Beginning this week, many nations will pay tribute to the 125th anniversary of the Universal Postal Union (UPU) which holds its 22nd Universal Postal Congress in Beijing August 21 - 30.
The UPU, formed in Berne, Switzerland in 1874 when 22 countries combined forces to simplify rates and movement of mail between member nations, is a modern institution with a proud history and tradition as well as an enviable record of accomplishment. What probably accents the work of the UPU has been its remarkable ability to cope with change in its 125 years as the world's largest physical distribution network.
Today, the UPU serves the world as a specialized agency of the United Nations which it has been since July 1, 1948. Since then, its relations and active cooperation with other international bodies have grown and intensified.
To honor 125 years of the UPU, the United Nations Postal Administration (UNPA) will issue a set of three distinctive s-tenant blocks of four commemorative stamps and a souvenir card August 23. The stamps will be in denominations of 33 cents for UN New York; F.s. 0,70, for UN Geneva; and S 6.50 for use UN Vienna.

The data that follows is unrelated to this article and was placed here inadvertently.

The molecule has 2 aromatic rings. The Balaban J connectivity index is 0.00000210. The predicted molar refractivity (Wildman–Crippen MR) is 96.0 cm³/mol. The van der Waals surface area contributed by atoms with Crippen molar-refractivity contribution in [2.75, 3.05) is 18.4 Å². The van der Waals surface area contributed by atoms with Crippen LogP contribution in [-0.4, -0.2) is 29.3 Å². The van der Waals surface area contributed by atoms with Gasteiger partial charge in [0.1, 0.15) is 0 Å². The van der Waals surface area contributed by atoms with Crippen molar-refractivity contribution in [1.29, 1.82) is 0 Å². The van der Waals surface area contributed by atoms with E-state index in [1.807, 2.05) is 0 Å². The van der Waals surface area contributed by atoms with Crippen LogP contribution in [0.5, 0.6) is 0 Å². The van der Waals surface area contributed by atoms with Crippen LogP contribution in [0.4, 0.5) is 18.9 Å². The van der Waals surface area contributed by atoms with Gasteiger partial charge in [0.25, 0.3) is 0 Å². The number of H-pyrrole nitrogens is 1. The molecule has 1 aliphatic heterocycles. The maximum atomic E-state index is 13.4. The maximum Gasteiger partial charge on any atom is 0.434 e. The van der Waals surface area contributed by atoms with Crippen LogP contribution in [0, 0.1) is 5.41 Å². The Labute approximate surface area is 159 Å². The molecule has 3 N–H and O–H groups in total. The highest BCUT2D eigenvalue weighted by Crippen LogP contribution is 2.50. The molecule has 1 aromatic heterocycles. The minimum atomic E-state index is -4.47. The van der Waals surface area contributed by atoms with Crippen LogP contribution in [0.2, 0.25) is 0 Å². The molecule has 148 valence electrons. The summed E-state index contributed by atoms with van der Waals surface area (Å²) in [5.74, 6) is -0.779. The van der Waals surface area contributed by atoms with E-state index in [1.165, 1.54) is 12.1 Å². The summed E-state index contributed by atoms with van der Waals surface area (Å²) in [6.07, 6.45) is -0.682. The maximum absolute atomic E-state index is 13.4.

Designer Mark Hess, who grew up in Michigan, created images that attempt to connect every citizen within each country as well as the global community. The 33-cent stamps focus on early days when mail was transported by foot messengers, camel or horseback riders, ships, and later innovations that used horse-drawn coaches and the first trains.
The F.s. 0,70 stamps reveal further progress as automobiles, high-speed trains, and airplanes moved the mail, but mail was still delivered on foot by national postal employees. The S 6.50 denominations complete the cycle by illustrating the forms of communication available today and in the future, accenting supersonic jets, satellites, and computers. The images also continue to emphasize foot delivery of mail.
The UNPA stamps are a vivid illustration of the development of mail delivery through the efforts of the UPU. The four-in-a-block format is a great concept to bring people and change into fine focus. UNPA stamps are available from dealers or from UNPA, P.O. Box 5900, Grand Central Station, New York, NY 10163-9992.
Michael O. Nowlan was born in Chatham, New Brunswick Canada. He grew up on a nearby farm, was educated, and became a teacher. In retirement, he follows his life-long avocation of writing. His credits include 16 books (four books of poems, two children's titles, and anthologies for schools). In recent years, he has written extensively about stamp collecting for CANADIAN STAMP NEWS, GIBBONS INTERNATIONAL STAMP NEWS, and other philatelic publications.